If your heart doesn’t melt watching this… well, I don’t even know — Diego Meek (Dr. Scarecrow, et al.) put together a six-minute mini-doc about Skate After School, a program serving eight low-income elementary schools. “I painted it myself!” If you want a PSA about skateboarding at its purest and absolute best, this is it.
All the stuff from the longest T.F. obstacle run in the spot’s history is gone, as of last week. Sometimes you need to cleanse your palette so new flavors can flourish, and we’re excited to see what sort of debris tumbles into Tompkins for 2019. (Still kind of curious about how they let us rock for AN. ENTIRE. SUMMER. — softball leagues and all — then finally decided to get rid of it in…November? Not complaining though.)
“Nevertheless, the same 2018 skateboarding memes exist in each city. Wherever you go there will be the body varial guy. Someone, eyes closed, will spin their board one handed above a precipice. It is now universally accepted that baggy pants give you the illusion of having more grace on a skateboard, you simply have to be very good to throw the right shapes in skinny jeans. There will always be a bottle tosser.” — LOVED this. Daryl Mersom offers up some observations on skateboarding via his travels in post-Soviet Eastern Europeans counties. We out to Estonia, and shout out to apple trees.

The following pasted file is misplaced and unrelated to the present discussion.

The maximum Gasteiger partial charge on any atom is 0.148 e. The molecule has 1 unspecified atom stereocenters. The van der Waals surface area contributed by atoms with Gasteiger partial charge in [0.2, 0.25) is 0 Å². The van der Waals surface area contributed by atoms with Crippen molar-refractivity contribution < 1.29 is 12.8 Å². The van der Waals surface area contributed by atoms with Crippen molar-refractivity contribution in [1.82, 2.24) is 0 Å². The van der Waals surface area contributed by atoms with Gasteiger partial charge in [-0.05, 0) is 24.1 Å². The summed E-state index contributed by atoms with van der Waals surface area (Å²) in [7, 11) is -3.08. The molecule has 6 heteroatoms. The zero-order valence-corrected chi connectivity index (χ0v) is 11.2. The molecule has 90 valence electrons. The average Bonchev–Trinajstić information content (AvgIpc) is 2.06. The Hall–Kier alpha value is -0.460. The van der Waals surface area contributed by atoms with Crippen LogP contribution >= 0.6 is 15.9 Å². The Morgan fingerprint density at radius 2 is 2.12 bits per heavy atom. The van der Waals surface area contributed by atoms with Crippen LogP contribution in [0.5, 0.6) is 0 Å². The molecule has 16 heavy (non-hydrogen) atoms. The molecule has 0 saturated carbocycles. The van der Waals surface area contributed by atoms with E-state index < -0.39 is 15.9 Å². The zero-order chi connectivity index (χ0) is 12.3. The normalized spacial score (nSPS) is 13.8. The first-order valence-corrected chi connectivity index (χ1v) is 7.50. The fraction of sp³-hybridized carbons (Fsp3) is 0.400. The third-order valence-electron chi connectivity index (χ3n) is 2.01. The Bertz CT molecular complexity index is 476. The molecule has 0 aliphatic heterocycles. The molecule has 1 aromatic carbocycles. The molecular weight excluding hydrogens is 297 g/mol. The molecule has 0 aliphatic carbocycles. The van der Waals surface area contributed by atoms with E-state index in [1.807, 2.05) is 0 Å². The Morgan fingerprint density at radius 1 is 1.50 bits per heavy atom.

“Someone told me you got into a fight with Wu-Tang a while back?” To follow-up the jump ramp story, Mackenzie uploaded the full audio of his ~15-year-old interview with Macaulay Culkin’s friend, Harold Hunter.
Wasn’t expecting Theories to post a video that had 6ix9ine songs and crooked grind nollie front foot flips in it, but 2018 has been all about expanding your horizons, yaknow. “Legana” is a 20-minute video from a Peruvian skate crew that’s 50% filmed in New York.
And on that note, The Atlantic has a wild article about why we’re all not hooking up enough. (There’s a SoundCloud embed on there that you can listen to in the event you don’t want to read a 10,000 word article about not having sex.)
Recently went out for dinner in a place that had no real traces of being a skater-run establishment, but for whatever reason, they were playing Pretty Sweet. None of us had watched it in full since roughly around the time it came out. Two things became obvious: that we’re okay with not seeing it in full for another five years (…sorry), and that Kenny Anderson had fire footage in that video, which seemed to float under the radar during its initial release. The whole “it’s a *normal* Marc Johnson part!”- narrative kind of took the reigns when Pretty Sweet dropped, but Kenny really did have the best bits of the video as far as Girl’s 30-years+ riders at the time were concerned.